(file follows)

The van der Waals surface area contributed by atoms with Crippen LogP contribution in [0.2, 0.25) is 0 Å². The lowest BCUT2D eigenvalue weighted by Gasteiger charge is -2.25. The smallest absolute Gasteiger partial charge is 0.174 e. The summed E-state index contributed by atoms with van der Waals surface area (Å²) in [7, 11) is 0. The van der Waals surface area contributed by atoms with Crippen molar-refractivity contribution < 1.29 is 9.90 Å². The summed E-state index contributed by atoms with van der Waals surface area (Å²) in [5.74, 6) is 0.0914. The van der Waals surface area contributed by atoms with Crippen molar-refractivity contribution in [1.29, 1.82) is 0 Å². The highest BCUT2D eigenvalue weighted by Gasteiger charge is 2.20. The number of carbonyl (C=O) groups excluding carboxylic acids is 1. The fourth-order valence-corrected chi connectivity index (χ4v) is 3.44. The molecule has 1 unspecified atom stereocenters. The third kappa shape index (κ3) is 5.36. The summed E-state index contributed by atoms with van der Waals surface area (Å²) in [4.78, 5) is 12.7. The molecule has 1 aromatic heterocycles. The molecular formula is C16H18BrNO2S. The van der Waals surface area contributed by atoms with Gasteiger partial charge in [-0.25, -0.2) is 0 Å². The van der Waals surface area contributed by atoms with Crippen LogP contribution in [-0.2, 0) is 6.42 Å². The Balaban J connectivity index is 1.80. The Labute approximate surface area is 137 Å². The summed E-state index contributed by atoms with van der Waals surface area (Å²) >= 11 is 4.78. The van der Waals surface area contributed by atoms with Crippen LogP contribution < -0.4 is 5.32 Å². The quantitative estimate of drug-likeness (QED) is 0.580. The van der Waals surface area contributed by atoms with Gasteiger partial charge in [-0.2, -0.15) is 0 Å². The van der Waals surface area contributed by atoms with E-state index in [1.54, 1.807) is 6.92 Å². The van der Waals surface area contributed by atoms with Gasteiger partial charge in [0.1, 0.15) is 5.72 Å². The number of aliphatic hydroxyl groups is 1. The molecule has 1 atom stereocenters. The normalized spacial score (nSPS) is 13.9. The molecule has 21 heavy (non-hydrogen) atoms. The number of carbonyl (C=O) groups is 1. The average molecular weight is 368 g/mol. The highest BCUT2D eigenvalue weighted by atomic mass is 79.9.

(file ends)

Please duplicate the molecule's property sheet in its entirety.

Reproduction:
The van der Waals surface area contributed by atoms with Crippen LogP contribution in [0.2, 0.25) is 0 Å². The lowest BCUT2D eigenvalue weighted by Gasteiger charge is -2.25. The smallest absolute Gasteiger partial charge is 0.174 e. The summed E-state index contributed by atoms with van der Waals surface area (Å²) in [7, 11) is 0. The van der Waals surface area contributed by atoms with Crippen molar-refractivity contribution < 1.29 is 9.90 Å². The summed E-state index contributed by atoms with van der Waals surface area (Å²) in [5.74, 6) is 0.0914. The van der Waals surface area contributed by atoms with Crippen molar-refractivity contribution in [1.29, 1.82) is 0 Å². The highest BCUT2D eigenvalue weighted by Gasteiger charge is 2.20. The number of carbonyl (C=O) groups excluding carboxylic acids is 1. The fourth-order valence-corrected chi connectivity index (χ4v) is 3.44. The molecule has 1 unspecified atom stereocenters. The third kappa shape index (κ3) is 5.36. The summed E-state index contributed by atoms with van der Waals surface area (Å²) in [4.78, 5) is 12.7. The molecule has 1 aromatic heterocycles. The molecular formula is C16H18BrNO2S. The van der Waals surface area contributed by atoms with Gasteiger partial charge in [-0.25, -0.2) is 0 Å². The van der Waals surface area contributed by atoms with Crippen LogP contribution in [-0.2, 0) is 6.42 Å². The Balaban J connectivity index is 1.80. The Labute approximate surface area is 137 Å². The summed E-state index contributed by atoms with van der Waals surface area (Å²) >= 11 is 4.78. The van der Waals surface area contributed by atoms with Crippen LogP contribution < -0.4 is 5.32 Å². The quantitative estimate of drug-likeness (QED) is 0.580. The van der Waals surface area contributed by atoms with Gasteiger partial charge in [-0.2, -0.15) is 0 Å². The van der Waals surface area contributed by atoms with E-state index in [1.54, 1.807) is 6.92 Å². The van der Waals surface area contributed by atoms with Gasteiger partial charge in [0.1, 0.15) is 5.72 Å². The number of aliphatic hydroxyl groups is 1. The molecule has 1 atom stereocenters. The normalized spacial score (nSPS) is 13.9. The molecule has 21 heavy (non-hydrogen) atoms. The number of carbonyl (C=O) groups is 1. The average molecular weight is 368 g/mol. The highest BCUT2D eigenvalue weighted by atomic mass is 79.9.